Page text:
Every Sunday we highlight some of our best finds from across the web for photographers. Here are some of our most notable finds.
See the breathtaking beauty of America’s least visited national park
Photographer Kiliii Yüyan explores the northernmost national park — the Gates of the Arctic National Park & Preserve, located in Alaska. It’s America’s least visited national park, seeing over just 10,000 tourists in 2019. That’s less than one percent of the 12.5 million who visited Great Smoky Mountains National Park.
Because of its lack of crowds, there is a diversity of wildlife and plant life not often found. The park has no roads, meaning guests need to travel by raft, dogsled or by skiing.
Grandson is sharing his late grandfather’s trove of unseen street photography
My Modern Met
Secret street photographers are being discovered more and more after their death, thanks to their families. In this case, grandson Dylan Scalet has released Jack Sharp’s street photographs, scanning over 5,000 negatives. The photos are now being shared as a photo of the day on Instagram.
The photographs follow Sharp’s journeys from 1950-1970 in the United Kingdom and Switzerland. They capture everything from children at play to adults acting silly on the streets. Some of his portraits are also highlighted.
Despite having a love for photography, Sharp stopped taking photographs in 1970. He died in 1992.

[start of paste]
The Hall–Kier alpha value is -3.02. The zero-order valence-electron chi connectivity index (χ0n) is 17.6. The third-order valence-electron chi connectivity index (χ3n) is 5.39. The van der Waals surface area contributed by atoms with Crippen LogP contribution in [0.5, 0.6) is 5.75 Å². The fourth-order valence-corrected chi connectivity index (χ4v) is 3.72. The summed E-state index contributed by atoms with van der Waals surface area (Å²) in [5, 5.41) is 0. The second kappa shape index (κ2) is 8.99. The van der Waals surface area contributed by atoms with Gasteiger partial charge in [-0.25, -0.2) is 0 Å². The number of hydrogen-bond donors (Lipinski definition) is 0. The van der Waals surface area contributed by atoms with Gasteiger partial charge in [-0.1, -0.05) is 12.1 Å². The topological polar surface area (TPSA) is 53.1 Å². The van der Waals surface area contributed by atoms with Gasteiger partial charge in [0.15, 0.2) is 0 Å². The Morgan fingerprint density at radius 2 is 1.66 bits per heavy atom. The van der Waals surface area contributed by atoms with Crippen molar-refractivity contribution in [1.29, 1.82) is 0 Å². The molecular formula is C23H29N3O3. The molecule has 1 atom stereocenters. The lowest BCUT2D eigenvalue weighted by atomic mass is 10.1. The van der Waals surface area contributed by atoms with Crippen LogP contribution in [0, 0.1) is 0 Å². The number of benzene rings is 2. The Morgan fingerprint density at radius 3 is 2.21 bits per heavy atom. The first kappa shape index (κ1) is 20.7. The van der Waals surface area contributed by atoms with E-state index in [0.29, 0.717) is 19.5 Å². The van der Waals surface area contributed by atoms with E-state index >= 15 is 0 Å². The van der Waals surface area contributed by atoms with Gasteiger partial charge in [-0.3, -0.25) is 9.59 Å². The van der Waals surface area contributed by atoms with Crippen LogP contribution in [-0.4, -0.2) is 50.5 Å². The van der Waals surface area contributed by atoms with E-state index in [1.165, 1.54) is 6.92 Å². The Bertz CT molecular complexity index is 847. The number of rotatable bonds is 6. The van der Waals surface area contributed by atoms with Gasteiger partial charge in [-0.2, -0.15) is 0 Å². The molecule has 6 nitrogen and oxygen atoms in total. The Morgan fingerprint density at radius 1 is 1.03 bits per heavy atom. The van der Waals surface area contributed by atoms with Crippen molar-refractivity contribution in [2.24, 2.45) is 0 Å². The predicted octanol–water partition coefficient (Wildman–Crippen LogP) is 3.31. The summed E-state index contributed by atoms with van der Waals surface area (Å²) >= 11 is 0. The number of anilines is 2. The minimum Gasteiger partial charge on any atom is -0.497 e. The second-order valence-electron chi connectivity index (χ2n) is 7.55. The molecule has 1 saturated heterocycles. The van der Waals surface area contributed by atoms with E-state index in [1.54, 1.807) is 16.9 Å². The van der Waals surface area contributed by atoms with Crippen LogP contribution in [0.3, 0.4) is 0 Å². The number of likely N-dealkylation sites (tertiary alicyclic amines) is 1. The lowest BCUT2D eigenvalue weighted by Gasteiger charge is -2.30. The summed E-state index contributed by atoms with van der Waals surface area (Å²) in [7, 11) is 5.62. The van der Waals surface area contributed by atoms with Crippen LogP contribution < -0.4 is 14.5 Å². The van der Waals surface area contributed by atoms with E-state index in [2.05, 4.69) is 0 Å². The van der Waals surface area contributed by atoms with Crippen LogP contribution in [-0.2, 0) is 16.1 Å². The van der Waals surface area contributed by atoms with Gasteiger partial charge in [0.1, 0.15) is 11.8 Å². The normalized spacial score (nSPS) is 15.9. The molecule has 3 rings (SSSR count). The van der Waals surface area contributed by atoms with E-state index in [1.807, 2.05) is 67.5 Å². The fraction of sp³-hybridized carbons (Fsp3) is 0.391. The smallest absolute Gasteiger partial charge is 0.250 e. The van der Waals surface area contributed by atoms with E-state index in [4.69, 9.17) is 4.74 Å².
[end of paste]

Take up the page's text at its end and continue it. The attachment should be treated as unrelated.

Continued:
Ming Smith on pursuing her transcendent photo practice despite decades of discrimination
New York-based photographer Ming Smith looks back on her career — which faced hurdles in the 1970s — being a Black woman and a photographer. She joined the Kamoinge group, and participated in their group show at the Studio Museum in Harlem in 1972. Smith’s work is a part of a traveling exhibition on the collective, currently at the Virginia Museum of Fine Arts.
“They felt it was a duty for artists to speak to the spiritual and the cultural,” said Smith. “It was about owning our image, making our images about Black people, working against the stereotypes created by the people in power.”
My hour with “The Dude”
Charys Schuler talks about her experience with Jeff Bridges, who she interviewed for SilvergrainClassics issue 8. In the article, she speaks with Bridges about his panoramic photography.
“Jeff’s panoramic photography is the work of an artist, although he prefers not to think of himself that way. It is based in immaculate technique and waiting for any exact, perfect moment,” she writes.